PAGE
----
Next up on Kim Jong Un’s diplomatic checklist: Vladimir Putin.
The summit itself comes as no surprise. After all, Russia has long been a traditional, if largely absentee, ally of North; a Kim-Putin meeting was long overdue.
It’s the timing that is significant. Kim, in a visit heavy on symbolic ties of friendship, will be seeking to shore up Russian support in the face of tough nuclear negotiations with the United States. Kim has acknowledged to his people that relations with the United States remain tenuous, and will be looking to reassure his people that their traditional relationships remain intact. Read More
This week’s summit in North Korea between Kim Jong Un and South Korea’s Moon Jae-in was packed with milestones and camera-ready moments, as the two leaders made another show of Korean unity in their third meeting this year. Read More
There’s no denying it: This was a historic handshake. It’s the first time the leaders of North Korea and the United States — two countries that remain locked in a state of war — have held a summit.
To see President Trump and Kim Jong Un shaking hands warmly and chatting so easily was both stunning and chilling. It’s a powerful moment that augers a change in the tense relationship between these two countries. But it also legitimizes the path Kim took to get here: Building and testing illicit nuclear weapons that have the potential to wreak unimaginable destruction. Read More
Simply by landing in Singapore in a 747, Kim Jong Un is doing something his late father, Kim Jong Il, never did: fly to a foreign country. And now we are seeing him interact with foreign leaders in real time, away from the bubble and protection of North Korea’s tightly controlled state media. It’s a remarkable moment for a country long called the Hermit Kingdom, and part of a carefully crafted strategy designed to make sure he continues to capture and captivate international media attention. Read More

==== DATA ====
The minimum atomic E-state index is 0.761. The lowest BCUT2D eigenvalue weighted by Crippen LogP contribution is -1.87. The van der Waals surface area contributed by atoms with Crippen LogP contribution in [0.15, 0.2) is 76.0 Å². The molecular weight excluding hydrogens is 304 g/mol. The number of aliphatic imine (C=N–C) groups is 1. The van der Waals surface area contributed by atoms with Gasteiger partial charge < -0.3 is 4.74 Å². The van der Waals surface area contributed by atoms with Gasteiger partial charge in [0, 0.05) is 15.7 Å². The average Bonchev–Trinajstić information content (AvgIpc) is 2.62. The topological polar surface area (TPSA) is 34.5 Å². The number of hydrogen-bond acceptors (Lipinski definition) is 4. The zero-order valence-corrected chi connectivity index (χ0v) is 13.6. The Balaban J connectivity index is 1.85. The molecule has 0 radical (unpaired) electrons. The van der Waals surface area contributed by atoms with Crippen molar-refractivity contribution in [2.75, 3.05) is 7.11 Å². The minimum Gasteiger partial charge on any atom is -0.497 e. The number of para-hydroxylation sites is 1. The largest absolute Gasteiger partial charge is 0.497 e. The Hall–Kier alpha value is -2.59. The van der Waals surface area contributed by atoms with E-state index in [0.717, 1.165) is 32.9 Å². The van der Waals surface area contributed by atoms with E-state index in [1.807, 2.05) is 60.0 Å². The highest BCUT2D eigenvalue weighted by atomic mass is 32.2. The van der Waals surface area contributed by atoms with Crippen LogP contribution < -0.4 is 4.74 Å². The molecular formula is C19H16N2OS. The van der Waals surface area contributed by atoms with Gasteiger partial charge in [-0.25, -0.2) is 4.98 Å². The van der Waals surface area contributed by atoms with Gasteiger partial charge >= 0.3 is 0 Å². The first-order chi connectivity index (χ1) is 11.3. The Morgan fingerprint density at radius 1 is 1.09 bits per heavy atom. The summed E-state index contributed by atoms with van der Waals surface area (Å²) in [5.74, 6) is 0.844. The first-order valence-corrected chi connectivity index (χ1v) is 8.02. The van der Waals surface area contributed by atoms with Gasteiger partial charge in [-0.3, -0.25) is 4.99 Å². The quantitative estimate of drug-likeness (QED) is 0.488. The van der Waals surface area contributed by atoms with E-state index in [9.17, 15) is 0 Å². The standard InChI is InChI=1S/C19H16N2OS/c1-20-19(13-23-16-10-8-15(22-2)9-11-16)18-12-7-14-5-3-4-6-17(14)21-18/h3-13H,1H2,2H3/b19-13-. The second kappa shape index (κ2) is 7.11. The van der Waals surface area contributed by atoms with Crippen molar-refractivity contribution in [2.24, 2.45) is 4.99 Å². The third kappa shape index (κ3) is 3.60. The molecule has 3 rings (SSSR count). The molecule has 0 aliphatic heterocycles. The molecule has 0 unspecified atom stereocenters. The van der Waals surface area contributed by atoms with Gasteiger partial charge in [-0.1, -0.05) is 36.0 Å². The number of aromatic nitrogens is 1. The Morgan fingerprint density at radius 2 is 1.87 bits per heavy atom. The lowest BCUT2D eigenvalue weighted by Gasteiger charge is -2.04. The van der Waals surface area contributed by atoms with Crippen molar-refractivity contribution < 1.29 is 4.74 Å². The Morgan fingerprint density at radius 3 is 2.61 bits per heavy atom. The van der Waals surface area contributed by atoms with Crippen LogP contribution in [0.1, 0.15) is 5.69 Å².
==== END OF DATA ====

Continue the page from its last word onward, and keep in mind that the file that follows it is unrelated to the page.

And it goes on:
North Korea’s participation in these Olympics runs the risk of rewarding bad behavior and handing Mr. Kim a diplomatic victory that he will brandish as proof that his strategy was right. Still, we have to start somewhere after so many years of tension. Read More
If President Trump thinks that his threats last week of “fire and fury” and weapons “locked and loaded” have North Koreans quaking in their boots, he should think again. If anything, the Mao-suit-clad cadres in Pyongyang are probably gleeful that the president of the United States has played straight into their propaganda. Read More
After the 14th-century Korean ruler Taejo, founder of the Joseon dynasty, chose the youngest of his eight sons to succeed him, a spurned son killed the heir apparent and at least one of his other half brothers and eventually rose to the throne. Today, rumors of royal fratricide are again swirling, this time around the court of Kim Jong-un, the ruler of North Korea. Read More
For months, North Koreans toiled day and night, renovating the Central Zoo, planting rows of apple trees and churning out coal in the deep, dark mines in the west. Factory workers hustled to produce everything from shoes and makeup to soft drinks and batteries so they could celebrate with the claim that they had surpassed yearly quotas. Read More
A triumphant North Korea staged a mass rally of soldiers and civilians Friday to glorify the country's young ruler, who took a big gamble this week in sending a satellite into orbit in defiance of international warnings.
Wednesday's rocket launch came just eight months after a similar attempt ended in an embarrassing public failure, and just under a year after Kim Jong Un inherited power following his father's death.
The surprising success of the launch may have earned Kim global condemnation, but at home the gamble paid off, at least in the short term. To his people, it made the 20-something Kim appear powerful, capable and determined in the face of foreign adversaries. Read More